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A meeting with perfumer Michel Almairac, the nose behind Parle Moi de Parfum

A meeting with perfumer Michel Almairac, the nose behind Parle Moi de Parfum

Before discovering Une tonne de roses / 8 and Totally White / 126, two masterpieces by Michel Almairac, I had never been overwhelmingly impressed by a floral perfume. Floral scents? Not for me, I thought… And then one fine day, on Rue de Sévigné in Paris, I covered that a fresh rose could smell like – light, joyous, surprising, modern. And I completely fell for an enchanting fragrance that plunges us our olfactory senses into the midst of Parc Monceau in springtime:  Totally White / 126.  

A meeting with Michel Almairac, a perfumer at the top of his art

You have created and continue to create mythic perfumes for Dior, Chloé, Bottega Veneta and several other major brands. What does Parle Moi de Parfum represent for you?

First of all, it’s an old dream. For a long time I thought about creating a perfume brand some day. And then 5, 10, 15 years went by. I was in a system that was difficult to leave. When my son Benjamin told me he wanted to set up a perfume brand, I told him: “That’ super! Because it’s my dream and you’re going to do it for me.” It’s really him who took the initiative.

What’s it like working with your son?

The advantage with Benjamin is that I can give free rein to my ideas, to projects I’m working on and that I’ve had in mind for several years. When I create perfumes for major brands, changing this and adding that, the final outcome often doesn’t resemble at all what I had wanted to do and why.

I’m fascinated by your perfume Une tonne de roses / 8, and that’s one of the reasons why I had very much wanted to meet you. How did you create such a fresh and joyous rose fragrance?

You should know that the perfume industry is very closely tied to the new synthetic products that allow us to make things that couldn’t be made before. The way a rose fragrance was made 50 years ago wasn’t at all the same as the way it is made today, because we have access to new products, such as rose ketones.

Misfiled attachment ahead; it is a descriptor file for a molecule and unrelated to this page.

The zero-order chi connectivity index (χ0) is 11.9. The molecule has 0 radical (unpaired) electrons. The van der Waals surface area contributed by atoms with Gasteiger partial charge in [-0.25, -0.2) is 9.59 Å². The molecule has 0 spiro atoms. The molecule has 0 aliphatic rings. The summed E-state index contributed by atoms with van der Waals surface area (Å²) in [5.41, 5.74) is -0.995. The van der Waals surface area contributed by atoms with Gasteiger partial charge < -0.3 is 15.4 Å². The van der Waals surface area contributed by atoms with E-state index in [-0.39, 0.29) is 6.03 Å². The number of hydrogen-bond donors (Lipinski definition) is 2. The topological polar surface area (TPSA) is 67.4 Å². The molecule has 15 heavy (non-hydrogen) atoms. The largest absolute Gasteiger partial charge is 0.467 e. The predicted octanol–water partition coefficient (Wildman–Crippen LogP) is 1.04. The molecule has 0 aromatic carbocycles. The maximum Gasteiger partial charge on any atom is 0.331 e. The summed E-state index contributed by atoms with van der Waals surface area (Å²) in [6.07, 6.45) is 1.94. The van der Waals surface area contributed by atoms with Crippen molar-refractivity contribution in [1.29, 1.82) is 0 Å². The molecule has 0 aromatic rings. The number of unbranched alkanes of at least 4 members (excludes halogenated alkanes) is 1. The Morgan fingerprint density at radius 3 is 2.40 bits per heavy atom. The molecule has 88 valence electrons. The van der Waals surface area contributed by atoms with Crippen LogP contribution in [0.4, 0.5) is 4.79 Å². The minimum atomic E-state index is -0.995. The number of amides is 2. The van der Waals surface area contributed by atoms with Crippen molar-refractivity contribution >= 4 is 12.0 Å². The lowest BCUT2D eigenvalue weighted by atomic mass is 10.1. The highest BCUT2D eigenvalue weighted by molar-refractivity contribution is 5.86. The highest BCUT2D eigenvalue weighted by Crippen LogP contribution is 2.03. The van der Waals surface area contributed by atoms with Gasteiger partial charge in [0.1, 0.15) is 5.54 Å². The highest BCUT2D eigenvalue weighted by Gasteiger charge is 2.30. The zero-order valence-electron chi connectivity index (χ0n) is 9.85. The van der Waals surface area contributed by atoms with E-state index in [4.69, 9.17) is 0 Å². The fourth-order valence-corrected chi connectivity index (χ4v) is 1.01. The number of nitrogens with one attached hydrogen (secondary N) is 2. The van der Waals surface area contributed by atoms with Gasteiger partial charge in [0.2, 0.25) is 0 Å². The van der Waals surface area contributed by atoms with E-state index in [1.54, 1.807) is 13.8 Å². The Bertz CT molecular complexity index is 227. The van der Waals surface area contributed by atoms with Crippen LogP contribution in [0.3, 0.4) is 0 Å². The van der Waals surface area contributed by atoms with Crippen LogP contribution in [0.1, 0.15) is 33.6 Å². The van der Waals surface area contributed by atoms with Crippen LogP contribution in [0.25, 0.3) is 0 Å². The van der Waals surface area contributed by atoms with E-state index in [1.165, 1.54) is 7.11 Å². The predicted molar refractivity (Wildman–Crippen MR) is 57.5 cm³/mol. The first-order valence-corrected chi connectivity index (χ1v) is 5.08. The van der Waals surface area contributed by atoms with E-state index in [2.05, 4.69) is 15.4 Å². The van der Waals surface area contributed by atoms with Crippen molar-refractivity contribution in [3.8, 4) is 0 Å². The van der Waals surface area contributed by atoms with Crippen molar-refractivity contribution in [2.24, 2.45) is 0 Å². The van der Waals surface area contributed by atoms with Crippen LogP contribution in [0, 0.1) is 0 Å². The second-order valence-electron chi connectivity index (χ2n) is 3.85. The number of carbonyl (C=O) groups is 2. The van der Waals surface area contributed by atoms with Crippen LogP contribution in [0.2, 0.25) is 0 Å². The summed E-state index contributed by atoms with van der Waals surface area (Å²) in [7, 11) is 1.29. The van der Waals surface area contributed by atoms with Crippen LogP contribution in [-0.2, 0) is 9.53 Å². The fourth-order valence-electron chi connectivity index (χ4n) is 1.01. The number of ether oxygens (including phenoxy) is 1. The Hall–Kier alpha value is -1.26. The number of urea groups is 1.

I read “Damascus Rose” in the list of this perfume’s notes. Are we talking here about Essential Oil or Absolute?

There are two main products. Rose Essence or Absolute. The absolute is rich in phenylethyl alcohol, while the essence contains very little. That’s why when the absolute or the essence is used in a perfume, the effect is very different. For Une Tonne de Roses / 8, the essence makes the difference. It contains a lot of volatile notes that smell a little like pear, a little like liqueur, a little like jam, etc. It’s much fresher. Much more ascendant.

Your wife told me that it took you 10 years to give a mute flower, the Syringa, its voice, the heavenly scent found in Totally White / 126.   That’s impressive!

First of all, it didn’t take just 10 years. It ended up taking a lot longer! The Syringa is known as a mute flower, a flower from which the scent cannot be extracted, such as lily of the valley, lilac or peony. It must be completely reconstituted. This wasn’t possible before the introduction of new perfumery products.

You know that in Montréal, people smell lily of the valley or lilac when they discover Totally White / 126

You have to know that flowers and flower scents are very close to one another. You can change from a rose to a lily of the valley by changing just one or two ingredients. That’s all. You take rose and add hydroxycitronellal and benzyl acetate and you have lily of the valley. You have lily of the valley and you remove the phenylethyl alcohol and the hydroxycitronellal, and you end up with jasmine. You see? The change from one to the other practically involves removing or changing one or two ingredients in a formula that contains at least 20 or 25, but by changing just one ingredient, you switch to something else. These examples are very simplistic. It’s more technical than that, of course.

Some perfumers work with complex formulas that may contain up to 200 or even 300 ingredients. Others, like Jean-Claude Elena at Hermes, adopt simplicity. In which school are you?

Very simple. Very impressionistic. I’ve always sought to ensure that each ingredient I use has a purpose. That it be in its place. It’s much easier to control when there aren’t a lot of products, because you no longer realize what is happening between them. It’s a little like cooking, like painting, like music – if you use all the notes in music, you end up with a cacophony. Three notes and you have a tune that is there and stays there permanently.